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Absolute Morality: Does it exist?

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posted on Sep, 8 2010 @ 01:41 AM
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reply to post by Gorman91
 


A star for you....

You wrote... Quote;


And nobody has a right to force their religion onto another.


The best statement you have made yet...

Peace....




posted on Sep, 8 2010 @ 04:27 PM
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reply to post by Titen-Sxull
 


we practice infanticide since 1973 to the
tune of 1.5 million abortions a year.



posted on Sep, 8 2010 @ 08:18 PM
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reply to post by 547000
 




It's easy to talk about karma when you're rich and have comforts, but when you live in continual poverty karma is an easy thing to abuse.

no one promised to you or whoever else to've easy life
troubles are given to humans not to kill/harm/humiliate'em, but to give them chance to move towards Ideal & to become Creator.



posted on Sep, 9 2010 @ 12:18 AM
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reply to post by SarK0Y
 


An arrow? Lol dude. I don't know. Under the same, what can get you 1? The number 2-1? In which case infinity would get you 1+1+1... We invent symbols to represent things with. The number one is just as worthy as the number infinity.



posted on Sep, 9 2010 @ 01:00 AM
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reply to post by adjensen
 


Absolute Morality is that which can only be gleaned by Reason, that is to say... Reasonably.


I am Alive.

You are Alive.

You and I *LIKE* being Alive.


So, the Logical perspective of Morality is the Preservation of life.

But what of Plants and animals that we eat?


Well, since we must eat to live, the Definition of Logical Morality would be "The preservation of Life, unless it's death is used to sustain life."

Which would be Predation.


So, where does consciousness come into the equation?


Well... one of the things that is Most Beneficial to Life, is the proper application of Our Consciousness to apply reason and knowledge to changing the world around us.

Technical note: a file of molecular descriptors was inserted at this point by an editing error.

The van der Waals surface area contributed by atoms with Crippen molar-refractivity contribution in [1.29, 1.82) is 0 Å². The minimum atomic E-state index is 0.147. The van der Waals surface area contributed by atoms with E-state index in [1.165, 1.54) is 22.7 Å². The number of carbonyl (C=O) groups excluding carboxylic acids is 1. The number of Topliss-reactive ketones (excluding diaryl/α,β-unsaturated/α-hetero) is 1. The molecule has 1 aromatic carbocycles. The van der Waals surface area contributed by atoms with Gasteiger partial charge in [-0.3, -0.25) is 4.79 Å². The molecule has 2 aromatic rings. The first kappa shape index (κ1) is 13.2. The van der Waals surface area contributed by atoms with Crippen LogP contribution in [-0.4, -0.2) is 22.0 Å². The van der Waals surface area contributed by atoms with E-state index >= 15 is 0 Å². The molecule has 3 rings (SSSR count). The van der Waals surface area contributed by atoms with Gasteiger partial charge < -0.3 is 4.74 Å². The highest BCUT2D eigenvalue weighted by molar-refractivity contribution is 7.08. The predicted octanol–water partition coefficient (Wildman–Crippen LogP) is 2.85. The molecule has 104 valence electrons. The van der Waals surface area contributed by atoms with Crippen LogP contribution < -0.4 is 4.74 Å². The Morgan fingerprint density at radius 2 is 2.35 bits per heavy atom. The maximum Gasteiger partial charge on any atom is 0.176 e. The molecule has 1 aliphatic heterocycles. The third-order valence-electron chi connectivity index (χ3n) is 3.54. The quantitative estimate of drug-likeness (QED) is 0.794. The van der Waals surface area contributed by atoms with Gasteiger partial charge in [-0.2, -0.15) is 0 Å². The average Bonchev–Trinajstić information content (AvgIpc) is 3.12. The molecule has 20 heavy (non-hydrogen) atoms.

Like, for example... Terra-forming a Planet, so that it can now maintain life.



Absolute Morality would be the Logical (Common Ground) that all life and consciousness stands upon, and can agree upon.

By observing Reality.

-Edrick



posted on Sep, 9 2010 @ 04:34 AM
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reply to post by SarK0Y
 


Well, I want to be a creation to be doted on by a Creator, not to take His place, so I don't think I agreed to this.



posted on Sep, 9 2010 @ 04:37 AM
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reply to post by Gorman91
 


Infinity is not a number. We use the symbol of infinity to represent a concept, but infinity itself is not a number.



posted on Sep, 9 2010 @ 08:29 AM
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reply to post by AProphet1233
 


logic is a human invention so it is not absolute.
math is a human invention so it is not absolute.
science is a human invention so it is not absolute.
morality is a human invention so it is not absolute.



www.proofthatgodexists.org...



posted on Sep, 9 2010 @ 09:21 AM
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reply to post by 547000
 


Yes it is.



In mathematics, "infinity" is often treated as if it were a number (i.e., it counts or measures things: "an infinite number of terms") but it is not the same sort of number as the real numbers. In number systems incorporating infinitesimals, the reciprocal of an infinitesimal is an infinite number, i.e. a number greater than any real number. Georg Cantor formalized many ideas related to infinity and infinite sets during the late 19th and early 20th centuries. He also discovered that there are different "kinds" of infinite sets, a concept called cardinality. For example, the set of integers is countably infinite, while the set of real numbers is uncountably infinite.



Infinity is a concept. But in math, it is a set number. Very simply, the highest or lowest possible number that can exist.

For example, a common joke is that the population density of the universe is zero, and so nobody actually exists. because space is unlimited, but mass is limited. Therefore, any mass put into that space is a division of infintiy. N/inf. = zero. It is no longer a concept, it is a set number with a set value. We just cannot know that value. It is like a known unknown. Not a contradiction, simply the way we treat it.

We do the same thing with virtual particles. Virtual Particles do not exist. We merely create them to properly understand that which the human brain cannot. A concept? Not necessarily. Freedom is a concept. But it has no physicality other than the word itself. Infinity both has a symbol and a quantifiable mass or value. Just not the our understanding.



posted on Sep, 9 2010 @ 09:34 AM
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No, if you studied math, you would know infinity is not a number; if it were, you could construct the number which is infinite + 1, which is greater than infinity, contradicting the hypothesis that infinite is a number greater than all real numbers. Just because the symbol is treated like a number in many contexts of continuous math doesn't make it a number. The limit can go towards zero, as the value you plug in gets larger and larger, but infinity has no set magnitude.